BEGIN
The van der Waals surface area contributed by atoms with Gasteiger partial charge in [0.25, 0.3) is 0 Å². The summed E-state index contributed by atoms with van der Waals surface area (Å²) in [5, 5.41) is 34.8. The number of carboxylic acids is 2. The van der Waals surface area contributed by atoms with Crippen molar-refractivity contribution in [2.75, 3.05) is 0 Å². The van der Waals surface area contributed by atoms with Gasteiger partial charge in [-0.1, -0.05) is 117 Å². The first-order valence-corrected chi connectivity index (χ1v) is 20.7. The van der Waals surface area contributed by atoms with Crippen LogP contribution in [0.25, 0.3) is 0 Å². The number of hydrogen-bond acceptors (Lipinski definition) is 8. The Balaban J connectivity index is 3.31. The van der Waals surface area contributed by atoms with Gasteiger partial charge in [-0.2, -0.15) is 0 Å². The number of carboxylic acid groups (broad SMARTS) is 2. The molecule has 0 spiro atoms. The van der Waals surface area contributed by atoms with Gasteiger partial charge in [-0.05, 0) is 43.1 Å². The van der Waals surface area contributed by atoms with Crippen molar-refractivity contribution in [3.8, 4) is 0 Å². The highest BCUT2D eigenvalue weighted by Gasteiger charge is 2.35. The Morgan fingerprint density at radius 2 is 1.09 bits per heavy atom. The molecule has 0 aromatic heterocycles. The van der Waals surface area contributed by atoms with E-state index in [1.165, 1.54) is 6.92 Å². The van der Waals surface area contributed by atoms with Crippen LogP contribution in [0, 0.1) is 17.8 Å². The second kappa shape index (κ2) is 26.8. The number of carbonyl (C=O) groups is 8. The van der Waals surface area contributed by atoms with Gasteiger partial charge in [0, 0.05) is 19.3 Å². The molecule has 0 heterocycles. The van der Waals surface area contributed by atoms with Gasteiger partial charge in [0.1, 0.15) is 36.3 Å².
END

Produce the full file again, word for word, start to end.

The van der Waals surface area contributed by atoms with Gasteiger partial charge in [0.25, 0.3) is 0 Å². The summed E-state index contributed by atoms with van der Waals surface area (Å²) in [5, 5.41) is 34.8. The number of carboxylic acids is 2. The van der Waals surface area contributed by atoms with Crippen molar-refractivity contribution in [2.75, 3.05) is 0 Å². The van der Waals surface area contributed by atoms with Gasteiger partial charge in [-0.1, -0.05) is 117 Å². The first-order valence-corrected chi connectivity index (χ1v) is 20.7. The van der Waals surface area contributed by atoms with Crippen LogP contribution in [0.25, 0.3) is 0 Å². The number of hydrogen-bond acceptors (Lipinski definition) is 8. The Balaban J connectivity index is 3.31. The van der Waals surface area contributed by atoms with Gasteiger partial charge in [-0.2, -0.15) is 0 Å². The number of carboxylic acid groups (broad SMARTS) is 2. The molecule has 0 spiro atoms. The van der Waals surface area contributed by atoms with Gasteiger partial charge in [-0.05, 0) is 43.1 Å². The van der Waals surface area contributed by atoms with Crippen molar-refractivity contribution in [3.8, 4) is 0 Å². The highest BCUT2D eigenvalue weighted by Gasteiger charge is 2.35. The Morgan fingerprint density at radius 2 is 1.09 bits per heavy atom. The molecule has 0 aromatic heterocycles. The van der Waals surface area contributed by atoms with E-state index in [1.165, 1.54) is 6.92 Å². The van der Waals surface area contributed by atoms with Crippen LogP contribution in [0, 0.1) is 17.8 Å². The second kappa shape index (κ2) is 26.8. The number of carbonyl (C=O) groups is 8. The van der Waals surface area contributed by atoms with Gasteiger partial charge in [0, 0.05) is 19.3 Å². The molecule has 0 heterocycles. The van der Waals surface area contributed by atoms with Gasteiger partial charge in [0.1, 0.15) is 36.3 Å².